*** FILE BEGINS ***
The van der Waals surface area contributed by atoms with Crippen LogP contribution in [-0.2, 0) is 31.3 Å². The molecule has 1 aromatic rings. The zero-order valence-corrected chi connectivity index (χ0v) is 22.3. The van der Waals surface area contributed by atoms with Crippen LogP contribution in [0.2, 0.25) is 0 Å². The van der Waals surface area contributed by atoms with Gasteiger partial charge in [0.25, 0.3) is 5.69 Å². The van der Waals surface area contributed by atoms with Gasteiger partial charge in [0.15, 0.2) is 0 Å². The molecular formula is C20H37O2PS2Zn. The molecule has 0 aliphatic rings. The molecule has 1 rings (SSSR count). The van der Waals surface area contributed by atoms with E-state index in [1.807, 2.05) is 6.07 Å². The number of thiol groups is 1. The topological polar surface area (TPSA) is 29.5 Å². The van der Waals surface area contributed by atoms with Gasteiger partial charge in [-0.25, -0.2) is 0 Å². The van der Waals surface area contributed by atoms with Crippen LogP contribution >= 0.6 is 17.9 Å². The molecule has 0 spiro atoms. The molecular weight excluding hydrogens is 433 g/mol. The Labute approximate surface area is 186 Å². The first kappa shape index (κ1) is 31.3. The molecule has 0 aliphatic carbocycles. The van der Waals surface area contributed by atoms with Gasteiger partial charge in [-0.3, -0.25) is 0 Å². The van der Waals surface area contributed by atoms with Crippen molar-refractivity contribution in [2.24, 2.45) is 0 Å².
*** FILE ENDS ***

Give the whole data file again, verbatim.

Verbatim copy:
The van der Waals surface area contributed by atoms with Crippen LogP contribution in [-0.2, 0) is 31.3 Å². The molecule has 1 aromatic rings. The zero-order valence-corrected chi connectivity index (χ0v) is 22.3. The van der Waals surface area contributed by atoms with Crippen LogP contribution in [0.2, 0.25) is 0 Å². The van der Waals surface area contributed by atoms with Gasteiger partial charge in [0.25, 0.3) is 5.69 Å². The van der Waals surface area contributed by atoms with Gasteiger partial charge in [0.15, 0.2) is 0 Å². The molecular formula is C20H37O2PS2Zn. The molecule has 0 aliphatic rings. The molecule has 1 rings (SSSR count). The van der Waals surface area contributed by atoms with E-state index in [1.807, 2.05) is 6.07 Å². The number of thiol groups is 1. The topological polar surface area (TPSA) is 29.5 Å². The van der Waals surface area contributed by atoms with Gasteiger partial charge in [-0.25, -0.2) is 0 Å². The van der Waals surface area contributed by atoms with Crippen LogP contribution >= 0.6 is 17.9 Å². The molecule has 0 spiro atoms. The molecular weight excluding hydrogens is 433 g/mol. The Labute approximate surface area is 186 Å². The first kappa shape index (κ1) is 31.3. The molecule has 0 aliphatic carbocycles. The van der Waals surface area contributed by atoms with Gasteiger partial charge in [-0.3, -0.25) is 0 Å². The van der Waals surface area contributed by atoms with Crippen molar-refractivity contribution in [2.24, 2.45) is 0 Å².